The example presented here is an original Daytona Spyder, the 71st car built of a total 121. It is an original left hand drive model built for the United States market. Inspection of the build records reveals the original paint color was light red with black leather seats and a full black interior, air conditioning and instruments for the U.S. market. Upon completion by Ferrari, 16467 was sent to Modern Classic Motors, Reno, Nevada. It was then promptly sold to a Mr. Greer.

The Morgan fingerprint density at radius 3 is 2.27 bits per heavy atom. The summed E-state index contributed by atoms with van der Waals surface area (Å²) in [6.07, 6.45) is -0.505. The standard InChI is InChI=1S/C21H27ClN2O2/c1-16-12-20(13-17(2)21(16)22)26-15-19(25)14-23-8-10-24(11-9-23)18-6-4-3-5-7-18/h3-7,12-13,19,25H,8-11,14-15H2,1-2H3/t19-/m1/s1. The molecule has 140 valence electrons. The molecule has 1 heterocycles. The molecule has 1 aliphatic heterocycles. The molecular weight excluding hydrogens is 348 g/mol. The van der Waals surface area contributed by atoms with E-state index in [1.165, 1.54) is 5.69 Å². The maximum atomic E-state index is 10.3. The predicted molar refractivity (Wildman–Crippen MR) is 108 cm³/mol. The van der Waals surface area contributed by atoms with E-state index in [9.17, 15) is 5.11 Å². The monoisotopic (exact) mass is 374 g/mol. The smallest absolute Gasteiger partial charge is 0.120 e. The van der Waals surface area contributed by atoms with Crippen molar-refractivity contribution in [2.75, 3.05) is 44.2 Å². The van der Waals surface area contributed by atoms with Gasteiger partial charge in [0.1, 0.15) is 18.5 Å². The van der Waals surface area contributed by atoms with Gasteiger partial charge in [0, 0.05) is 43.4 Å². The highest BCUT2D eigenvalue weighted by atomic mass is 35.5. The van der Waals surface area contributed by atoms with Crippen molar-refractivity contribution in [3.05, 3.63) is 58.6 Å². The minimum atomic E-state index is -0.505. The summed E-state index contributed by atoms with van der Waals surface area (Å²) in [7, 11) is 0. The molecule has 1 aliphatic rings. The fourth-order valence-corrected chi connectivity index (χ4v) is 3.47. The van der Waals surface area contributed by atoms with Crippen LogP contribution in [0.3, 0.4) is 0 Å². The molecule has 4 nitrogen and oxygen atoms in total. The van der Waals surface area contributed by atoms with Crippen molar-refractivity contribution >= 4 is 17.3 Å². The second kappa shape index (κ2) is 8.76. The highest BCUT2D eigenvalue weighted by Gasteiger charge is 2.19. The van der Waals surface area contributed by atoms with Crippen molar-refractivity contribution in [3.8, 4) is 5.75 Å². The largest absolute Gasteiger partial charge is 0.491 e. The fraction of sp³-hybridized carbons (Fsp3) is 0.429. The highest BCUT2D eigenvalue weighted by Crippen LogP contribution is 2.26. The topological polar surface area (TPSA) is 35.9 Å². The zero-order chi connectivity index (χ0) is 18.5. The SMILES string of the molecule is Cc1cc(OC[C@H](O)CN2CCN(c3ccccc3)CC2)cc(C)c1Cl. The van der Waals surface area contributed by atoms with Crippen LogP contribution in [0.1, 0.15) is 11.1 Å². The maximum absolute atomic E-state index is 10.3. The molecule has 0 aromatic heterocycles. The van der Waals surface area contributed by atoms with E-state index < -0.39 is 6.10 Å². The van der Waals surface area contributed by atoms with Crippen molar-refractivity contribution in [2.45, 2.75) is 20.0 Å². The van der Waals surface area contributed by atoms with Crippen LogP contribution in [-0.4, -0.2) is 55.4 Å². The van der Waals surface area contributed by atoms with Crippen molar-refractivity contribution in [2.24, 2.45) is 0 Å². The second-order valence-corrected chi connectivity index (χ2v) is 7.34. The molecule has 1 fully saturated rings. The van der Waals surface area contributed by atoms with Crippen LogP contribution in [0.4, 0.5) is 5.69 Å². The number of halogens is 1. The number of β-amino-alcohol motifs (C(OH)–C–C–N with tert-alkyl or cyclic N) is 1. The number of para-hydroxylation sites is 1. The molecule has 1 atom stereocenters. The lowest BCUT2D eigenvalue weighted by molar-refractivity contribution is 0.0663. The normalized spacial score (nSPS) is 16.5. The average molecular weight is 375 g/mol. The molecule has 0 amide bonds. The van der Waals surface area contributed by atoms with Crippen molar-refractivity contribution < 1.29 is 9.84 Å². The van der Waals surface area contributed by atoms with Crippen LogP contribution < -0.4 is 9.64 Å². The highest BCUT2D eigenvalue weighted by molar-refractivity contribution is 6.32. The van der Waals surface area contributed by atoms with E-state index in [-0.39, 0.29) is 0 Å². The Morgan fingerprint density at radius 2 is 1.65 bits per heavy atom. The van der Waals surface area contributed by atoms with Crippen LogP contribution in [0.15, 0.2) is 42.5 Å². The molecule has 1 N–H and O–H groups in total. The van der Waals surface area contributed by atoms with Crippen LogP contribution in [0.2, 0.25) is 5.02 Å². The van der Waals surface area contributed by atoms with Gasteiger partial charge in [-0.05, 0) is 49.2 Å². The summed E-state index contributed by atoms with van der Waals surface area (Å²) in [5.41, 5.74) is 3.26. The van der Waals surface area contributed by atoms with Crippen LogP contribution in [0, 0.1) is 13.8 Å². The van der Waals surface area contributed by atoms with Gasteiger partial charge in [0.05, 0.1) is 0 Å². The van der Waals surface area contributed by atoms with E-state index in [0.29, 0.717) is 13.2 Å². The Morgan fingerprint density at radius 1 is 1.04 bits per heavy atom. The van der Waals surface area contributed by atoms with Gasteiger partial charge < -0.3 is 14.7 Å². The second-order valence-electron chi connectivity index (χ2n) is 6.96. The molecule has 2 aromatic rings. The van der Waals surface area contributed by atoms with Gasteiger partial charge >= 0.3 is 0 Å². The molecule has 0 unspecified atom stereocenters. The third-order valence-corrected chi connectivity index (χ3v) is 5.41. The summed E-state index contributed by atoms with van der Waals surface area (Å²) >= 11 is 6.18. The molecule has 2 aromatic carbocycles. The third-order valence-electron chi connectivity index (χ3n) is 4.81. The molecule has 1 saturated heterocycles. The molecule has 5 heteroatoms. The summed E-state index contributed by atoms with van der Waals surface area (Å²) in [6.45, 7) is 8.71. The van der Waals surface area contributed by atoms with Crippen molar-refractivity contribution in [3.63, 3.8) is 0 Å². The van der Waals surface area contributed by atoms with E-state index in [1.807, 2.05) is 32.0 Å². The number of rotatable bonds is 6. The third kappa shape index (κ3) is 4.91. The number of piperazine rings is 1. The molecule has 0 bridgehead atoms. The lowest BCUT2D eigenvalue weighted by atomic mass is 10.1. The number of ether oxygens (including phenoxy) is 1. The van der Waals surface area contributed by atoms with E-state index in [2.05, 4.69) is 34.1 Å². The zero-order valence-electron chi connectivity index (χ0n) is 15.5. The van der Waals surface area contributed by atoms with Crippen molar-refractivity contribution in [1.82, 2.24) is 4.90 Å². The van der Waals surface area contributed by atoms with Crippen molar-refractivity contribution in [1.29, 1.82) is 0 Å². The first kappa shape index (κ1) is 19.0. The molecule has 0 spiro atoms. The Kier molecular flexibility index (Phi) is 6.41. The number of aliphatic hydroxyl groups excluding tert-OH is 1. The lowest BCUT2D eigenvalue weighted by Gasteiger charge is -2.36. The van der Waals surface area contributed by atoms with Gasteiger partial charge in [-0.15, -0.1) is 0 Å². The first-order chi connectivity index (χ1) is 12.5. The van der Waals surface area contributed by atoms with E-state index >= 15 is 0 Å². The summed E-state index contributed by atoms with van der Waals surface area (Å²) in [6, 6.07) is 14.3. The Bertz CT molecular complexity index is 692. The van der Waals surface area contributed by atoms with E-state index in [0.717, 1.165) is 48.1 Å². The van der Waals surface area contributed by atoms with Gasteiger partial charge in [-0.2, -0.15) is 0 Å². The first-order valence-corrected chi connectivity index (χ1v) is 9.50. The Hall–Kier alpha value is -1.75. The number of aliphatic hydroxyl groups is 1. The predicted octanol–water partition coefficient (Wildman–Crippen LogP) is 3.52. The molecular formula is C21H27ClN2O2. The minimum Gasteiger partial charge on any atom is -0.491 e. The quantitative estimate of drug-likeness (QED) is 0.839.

In 1975, while being used in the filming of the movie “A Star is Born” (Warner Bros, Kris Kristofferson, Barbara Streisand), it was badly damaged. Upon needing substantial repair, 16467 was sold to Luigi Chinetti who repaired the car at an internal cost of $6,000. Instead of repairing the bodywork in its original style, Luigi Chinetti commissioned Giovanni Michelotti to design and execute a special one-off body for the car. The approach to the design and construction of the car is in that typical “carrozzeria tradition” the customer, not the maker, has gone to Michelotti, to ask him to design and build a limited number of cars. Although the Ferrari Daytona, is out of production at Maranello, Luigi Chinetti gave Michelotti the task to come up with a contemporary, exclusive spyder with the confidence he could get the right car. And as everybody can see, he was not wrong. Although neither probably knew it at the time, this was the last car the great Giovanni Michelotti ever designed.